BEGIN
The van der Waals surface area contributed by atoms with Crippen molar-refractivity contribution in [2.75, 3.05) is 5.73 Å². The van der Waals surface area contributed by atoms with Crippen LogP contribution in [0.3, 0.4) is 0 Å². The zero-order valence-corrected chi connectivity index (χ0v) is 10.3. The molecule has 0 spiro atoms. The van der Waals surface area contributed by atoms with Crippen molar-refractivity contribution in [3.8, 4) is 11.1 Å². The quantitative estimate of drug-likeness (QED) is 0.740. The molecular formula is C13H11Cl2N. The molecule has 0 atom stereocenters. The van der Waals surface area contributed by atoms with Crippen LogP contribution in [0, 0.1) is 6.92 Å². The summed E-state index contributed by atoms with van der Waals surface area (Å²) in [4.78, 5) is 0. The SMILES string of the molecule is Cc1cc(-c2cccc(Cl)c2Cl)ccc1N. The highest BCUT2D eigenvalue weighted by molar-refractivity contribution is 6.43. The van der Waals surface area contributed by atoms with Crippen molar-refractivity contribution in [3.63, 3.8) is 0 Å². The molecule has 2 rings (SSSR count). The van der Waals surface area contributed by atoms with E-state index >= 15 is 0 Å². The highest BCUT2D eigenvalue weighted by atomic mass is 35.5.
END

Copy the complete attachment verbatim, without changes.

The van der Waals surface area contributed by atoms with Crippen molar-refractivity contribution in [2.75, 3.05) is 5.73 Å². The van der Waals surface area contributed by atoms with Crippen LogP contribution in [0.3, 0.4) is 0 Å². The zero-order valence-corrected chi connectivity index (χ0v) is 10.3. The molecule has 0 spiro atoms. The van der Waals surface area contributed by atoms with Crippen molar-refractivity contribution in [3.8, 4) is 11.1 Å². The quantitative estimate of drug-likeness (QED) is 0.740. The molecular formula is C13H11Cl2N. The molecule has 0 atom stereocenters. The van der Waals surface area contributed by atoms with Crippen LogP contribution in [0, 0.1) is 6.92 Å². The summed E-state index contributed by atoms with van der Waals surface area (Å²) in [4.78, 5) is 0. The SMILES string of the molecule is Cc1cc(-c2cccc(Cl)c2Cl)ccc1N. The highest BCUT2D eigenvalue weighted by molar-refractivity contribution is 6.43. The van der Waals surface area contributed by atoms with Crippen molar-refractivity contribution in [3.63, 3.8) is 0 Å². The molecule has 2 rings (SSSR count). The van der Waals surface area contributed by atoms with E-state index >= 15 is 0 Å². The highest BCUT2D eigenvalue weighted by atomic mass is 35.5.